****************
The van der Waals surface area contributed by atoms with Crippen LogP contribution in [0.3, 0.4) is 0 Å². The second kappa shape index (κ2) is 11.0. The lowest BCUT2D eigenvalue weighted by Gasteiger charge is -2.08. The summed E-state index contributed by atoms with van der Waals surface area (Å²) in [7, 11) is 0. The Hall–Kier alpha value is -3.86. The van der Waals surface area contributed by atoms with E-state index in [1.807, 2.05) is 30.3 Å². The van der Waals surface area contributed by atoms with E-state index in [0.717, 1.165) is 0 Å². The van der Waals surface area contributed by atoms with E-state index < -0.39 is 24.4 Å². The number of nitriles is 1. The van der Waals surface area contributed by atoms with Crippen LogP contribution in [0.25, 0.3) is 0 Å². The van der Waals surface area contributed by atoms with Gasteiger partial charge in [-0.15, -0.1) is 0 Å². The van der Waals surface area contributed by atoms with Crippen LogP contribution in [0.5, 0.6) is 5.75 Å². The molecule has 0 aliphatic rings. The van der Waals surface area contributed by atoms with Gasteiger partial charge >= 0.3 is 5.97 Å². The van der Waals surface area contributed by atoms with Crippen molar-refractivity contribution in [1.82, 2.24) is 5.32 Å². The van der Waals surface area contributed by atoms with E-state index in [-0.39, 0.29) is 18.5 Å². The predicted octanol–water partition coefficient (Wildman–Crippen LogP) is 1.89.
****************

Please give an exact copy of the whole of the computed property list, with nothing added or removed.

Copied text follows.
The van der Waals surface area contributed by atoms with Crippen LogP contribution in [0.3, 0.4) is 0 Å². The second kappa shape index (κ2) is 11.0. The lowest BCUT2D eigenvalue weighted by Gasteiger charge is -2.08. The summed E-state index contributed by atoms with van der Waals surface area (Å²) in [7, 11) is 0. The Hall–Kier alpha value is -3.86. The van der Waals surface area contributed by atoms with E-state index in [1.807, 2.05) is 30.3 Å². The van der Waals surface area contributed by atoms with E-state index in [0.717, 1.165) is 0 Å². The van der Waals surface area contributed by atoms with E-state index < -0.39 is 24.4 Å². The number of nitriles is 1. The van der Waals surface area contributed by atoms with Crippen LogP contribution in [0.25, 0.3) is 0 Å². The van der Waals surface area contributed by atoms with Gasteiger partial charge in [-0.15, -0.1) is 0 Å². The van der Waals surface area contributed by atoms with Crippen LogP contribution in [0.5, 0.6) is 5.75 Å². The molecule has 0 aliphatic rings. The van der Waals surface area contributed by atoms with Gasteiger partial charge >= 0.3 is 5.97 Å². The van der Waals surface area contributed by atoms with Crippen molar-refractivity contribution in [1.82, 2.24) is 5.32 Å². The van der Waals surface area contributed by atoms with E-state index in [-0.39, 0.29) is 18.5 Å². The predicted octanol–water partition coefficient (Wildman–Crippen LogP) is 1.89.